The Russian rocket accident that killed 7 was reportedly followed by a second blast and radiation spike
The second explosion was likely from an airborne rocket powered by radioactive fuel, the Norsar agency said - though the governor of Russia's Arkhangelsk region, where the blast took place, dismissed reports of another blast.
OSLO (Reuters) – An explosion that killed five Russian scientists during a rocket engine test this month was followed by a second blast two hours later, the likely source of a spike in radiation, Norway's nuclear test-ban monitor said on Friday.
The second explosion was likely from an airborne rocket powered by radioactive fuel, the Norsar agency said – though the governor of Russia's Arkhangelsk region, where the blast took place, dismissed reports of another blast.
“The aftermath of the incident does not carry any threat,” the governor, Igor Orlov, told the Interfax news agency. “Everything else is yet another round of disinformation.”
Russia's Ministry of Defence did not immediately respond to a request for comment when contacted by Reuters on Friday.
There has been contradictory information about the Aug. 8 accident near the White Sea in far northern Russia and its consequences.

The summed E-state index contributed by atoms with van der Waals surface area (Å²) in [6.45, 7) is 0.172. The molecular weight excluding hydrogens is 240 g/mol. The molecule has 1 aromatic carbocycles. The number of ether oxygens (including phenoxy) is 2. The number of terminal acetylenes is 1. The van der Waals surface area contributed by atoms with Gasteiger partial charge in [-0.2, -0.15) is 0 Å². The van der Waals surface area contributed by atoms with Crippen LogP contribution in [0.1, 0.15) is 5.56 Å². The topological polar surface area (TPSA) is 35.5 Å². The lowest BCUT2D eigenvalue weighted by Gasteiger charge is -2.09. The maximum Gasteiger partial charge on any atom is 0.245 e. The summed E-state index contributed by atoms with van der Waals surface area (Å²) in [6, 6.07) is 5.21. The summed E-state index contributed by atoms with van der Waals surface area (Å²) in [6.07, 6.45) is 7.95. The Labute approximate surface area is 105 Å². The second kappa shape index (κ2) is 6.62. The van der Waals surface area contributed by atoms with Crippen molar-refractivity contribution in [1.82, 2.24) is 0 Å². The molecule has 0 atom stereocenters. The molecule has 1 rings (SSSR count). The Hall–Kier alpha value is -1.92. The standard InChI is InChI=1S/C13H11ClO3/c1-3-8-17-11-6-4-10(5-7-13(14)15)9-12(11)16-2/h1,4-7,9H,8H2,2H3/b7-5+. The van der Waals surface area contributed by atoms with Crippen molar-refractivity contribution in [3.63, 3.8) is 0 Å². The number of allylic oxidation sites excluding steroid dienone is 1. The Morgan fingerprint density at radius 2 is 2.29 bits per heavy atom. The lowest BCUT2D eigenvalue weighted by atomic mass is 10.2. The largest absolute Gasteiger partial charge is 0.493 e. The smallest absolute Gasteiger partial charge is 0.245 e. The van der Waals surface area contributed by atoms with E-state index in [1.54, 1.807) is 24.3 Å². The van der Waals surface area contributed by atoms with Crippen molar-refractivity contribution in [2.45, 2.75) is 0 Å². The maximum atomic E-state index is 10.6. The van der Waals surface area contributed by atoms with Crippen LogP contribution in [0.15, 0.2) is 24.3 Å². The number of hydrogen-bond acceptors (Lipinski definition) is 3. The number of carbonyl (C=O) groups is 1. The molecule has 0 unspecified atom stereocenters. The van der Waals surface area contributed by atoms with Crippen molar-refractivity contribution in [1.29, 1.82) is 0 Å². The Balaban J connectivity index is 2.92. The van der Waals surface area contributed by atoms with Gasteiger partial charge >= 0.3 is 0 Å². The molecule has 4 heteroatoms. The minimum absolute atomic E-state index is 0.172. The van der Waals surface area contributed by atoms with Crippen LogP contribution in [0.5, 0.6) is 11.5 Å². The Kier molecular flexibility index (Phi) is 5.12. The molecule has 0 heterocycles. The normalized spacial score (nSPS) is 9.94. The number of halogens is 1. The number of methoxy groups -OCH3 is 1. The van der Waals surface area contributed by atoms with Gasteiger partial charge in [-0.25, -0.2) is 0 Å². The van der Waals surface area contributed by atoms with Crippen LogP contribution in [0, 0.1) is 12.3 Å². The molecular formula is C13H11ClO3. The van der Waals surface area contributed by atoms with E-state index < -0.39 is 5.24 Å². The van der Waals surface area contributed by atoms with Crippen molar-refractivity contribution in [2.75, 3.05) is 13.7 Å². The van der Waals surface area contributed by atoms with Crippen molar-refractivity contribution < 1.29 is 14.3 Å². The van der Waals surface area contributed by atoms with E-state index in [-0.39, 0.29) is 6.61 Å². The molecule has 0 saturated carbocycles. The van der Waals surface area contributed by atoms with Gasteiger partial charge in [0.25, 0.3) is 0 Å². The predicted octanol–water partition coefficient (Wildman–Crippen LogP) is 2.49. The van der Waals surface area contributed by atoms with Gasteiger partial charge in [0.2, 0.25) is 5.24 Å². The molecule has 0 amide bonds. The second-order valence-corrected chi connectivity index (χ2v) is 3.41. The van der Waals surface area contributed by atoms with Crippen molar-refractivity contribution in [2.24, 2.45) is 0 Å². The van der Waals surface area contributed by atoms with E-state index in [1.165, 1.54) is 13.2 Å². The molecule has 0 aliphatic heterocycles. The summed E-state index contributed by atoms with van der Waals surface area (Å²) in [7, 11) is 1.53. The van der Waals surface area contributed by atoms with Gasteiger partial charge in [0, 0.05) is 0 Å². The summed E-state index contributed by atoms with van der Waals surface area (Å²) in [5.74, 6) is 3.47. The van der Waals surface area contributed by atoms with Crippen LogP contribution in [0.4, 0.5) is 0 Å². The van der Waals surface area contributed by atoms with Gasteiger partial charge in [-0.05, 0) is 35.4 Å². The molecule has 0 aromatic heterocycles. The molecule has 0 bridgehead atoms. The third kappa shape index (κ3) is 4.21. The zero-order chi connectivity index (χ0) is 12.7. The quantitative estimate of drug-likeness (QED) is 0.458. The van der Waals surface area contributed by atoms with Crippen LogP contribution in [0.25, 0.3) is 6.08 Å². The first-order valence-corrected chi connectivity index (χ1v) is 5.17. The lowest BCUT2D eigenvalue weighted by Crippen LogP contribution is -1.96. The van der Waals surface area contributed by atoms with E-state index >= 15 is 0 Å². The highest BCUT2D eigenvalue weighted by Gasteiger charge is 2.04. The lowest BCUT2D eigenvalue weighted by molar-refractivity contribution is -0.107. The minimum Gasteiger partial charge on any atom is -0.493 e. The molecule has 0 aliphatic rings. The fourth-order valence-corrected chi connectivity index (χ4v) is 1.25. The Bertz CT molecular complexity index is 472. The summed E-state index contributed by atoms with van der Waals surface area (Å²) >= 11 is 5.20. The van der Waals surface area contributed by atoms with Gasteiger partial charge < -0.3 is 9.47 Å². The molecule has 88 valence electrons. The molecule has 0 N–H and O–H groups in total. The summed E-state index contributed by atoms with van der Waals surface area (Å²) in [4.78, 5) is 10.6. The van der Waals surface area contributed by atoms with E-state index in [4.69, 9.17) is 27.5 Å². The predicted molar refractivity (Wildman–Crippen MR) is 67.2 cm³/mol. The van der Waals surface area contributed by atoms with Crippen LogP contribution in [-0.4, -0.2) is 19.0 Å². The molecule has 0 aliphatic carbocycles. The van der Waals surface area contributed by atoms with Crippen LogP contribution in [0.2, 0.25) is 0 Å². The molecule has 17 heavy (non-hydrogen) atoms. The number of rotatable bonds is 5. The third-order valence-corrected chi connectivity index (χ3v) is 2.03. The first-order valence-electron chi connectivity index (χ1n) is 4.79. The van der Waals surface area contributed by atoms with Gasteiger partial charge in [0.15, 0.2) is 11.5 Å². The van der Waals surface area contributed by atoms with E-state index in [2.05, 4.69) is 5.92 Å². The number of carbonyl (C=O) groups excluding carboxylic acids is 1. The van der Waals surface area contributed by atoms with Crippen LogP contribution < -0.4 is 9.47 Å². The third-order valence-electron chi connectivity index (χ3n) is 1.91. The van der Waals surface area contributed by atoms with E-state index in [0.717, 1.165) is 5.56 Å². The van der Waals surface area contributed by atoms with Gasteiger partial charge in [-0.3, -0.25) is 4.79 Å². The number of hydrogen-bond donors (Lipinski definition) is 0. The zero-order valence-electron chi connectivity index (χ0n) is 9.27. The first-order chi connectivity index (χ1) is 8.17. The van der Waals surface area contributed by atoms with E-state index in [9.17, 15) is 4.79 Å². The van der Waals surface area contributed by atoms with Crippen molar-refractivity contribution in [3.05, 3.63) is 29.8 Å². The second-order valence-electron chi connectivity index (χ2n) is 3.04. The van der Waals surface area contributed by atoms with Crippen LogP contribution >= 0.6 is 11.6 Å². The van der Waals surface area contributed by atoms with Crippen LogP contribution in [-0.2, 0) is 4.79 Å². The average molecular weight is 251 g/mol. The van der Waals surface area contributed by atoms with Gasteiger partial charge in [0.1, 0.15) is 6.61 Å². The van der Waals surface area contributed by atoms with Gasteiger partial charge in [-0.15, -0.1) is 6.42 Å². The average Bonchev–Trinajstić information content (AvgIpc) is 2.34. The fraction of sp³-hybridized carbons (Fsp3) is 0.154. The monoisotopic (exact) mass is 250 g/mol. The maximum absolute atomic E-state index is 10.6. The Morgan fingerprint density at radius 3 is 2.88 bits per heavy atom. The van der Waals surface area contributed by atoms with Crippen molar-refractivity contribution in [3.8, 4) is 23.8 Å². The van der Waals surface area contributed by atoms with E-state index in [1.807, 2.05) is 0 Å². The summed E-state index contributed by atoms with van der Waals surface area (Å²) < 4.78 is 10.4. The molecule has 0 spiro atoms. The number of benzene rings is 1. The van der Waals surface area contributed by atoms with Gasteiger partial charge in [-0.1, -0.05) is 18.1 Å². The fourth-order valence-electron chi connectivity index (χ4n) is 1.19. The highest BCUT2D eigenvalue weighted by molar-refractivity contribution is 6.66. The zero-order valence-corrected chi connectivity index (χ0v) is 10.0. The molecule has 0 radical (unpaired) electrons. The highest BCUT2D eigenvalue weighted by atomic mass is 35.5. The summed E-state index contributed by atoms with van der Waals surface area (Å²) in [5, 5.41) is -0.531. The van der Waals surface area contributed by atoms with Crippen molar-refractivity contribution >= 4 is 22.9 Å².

Russia's Defence Ministry initially said background radiation remained normal, while the state weather agency said radiation levels had risen.
Russia's state nuclear agency, Rosatom, said on Aug. 10 the accident involved “isotope power sources” but did not give further details.
Rosatom has acknowledged that five of its workers were killed. Two military personnel were also reported to have been killed.
Norway's DSA nuclear safety authority said on Aug. 15 it had found tiny amounts of radioactive iodine near Norway's Arctic border with Russia, although it could not say whether it was linked to the Russian accident.
Norsar's detection of a second blast was first reported by Norwegian newspaper Aftenposten on Friday.
“We registered two explosions, of which the last one coincided in time with the reported increase in radiation,” Norsar Chief Executive Anne Stroemmen Lycke told Reuters. She added that this likely came from the rocket's fuel.
The second explosion was detected only by infrasonic air pressure sensors and not by the seismic monitors that pick up movements in the ground, she added.
(Reporting by Terje Solsvik, additional reporting by Tatiana Ustinova and Maria Kiselyova in Moscow; Editing by Ros Russell and Andrew Heavens)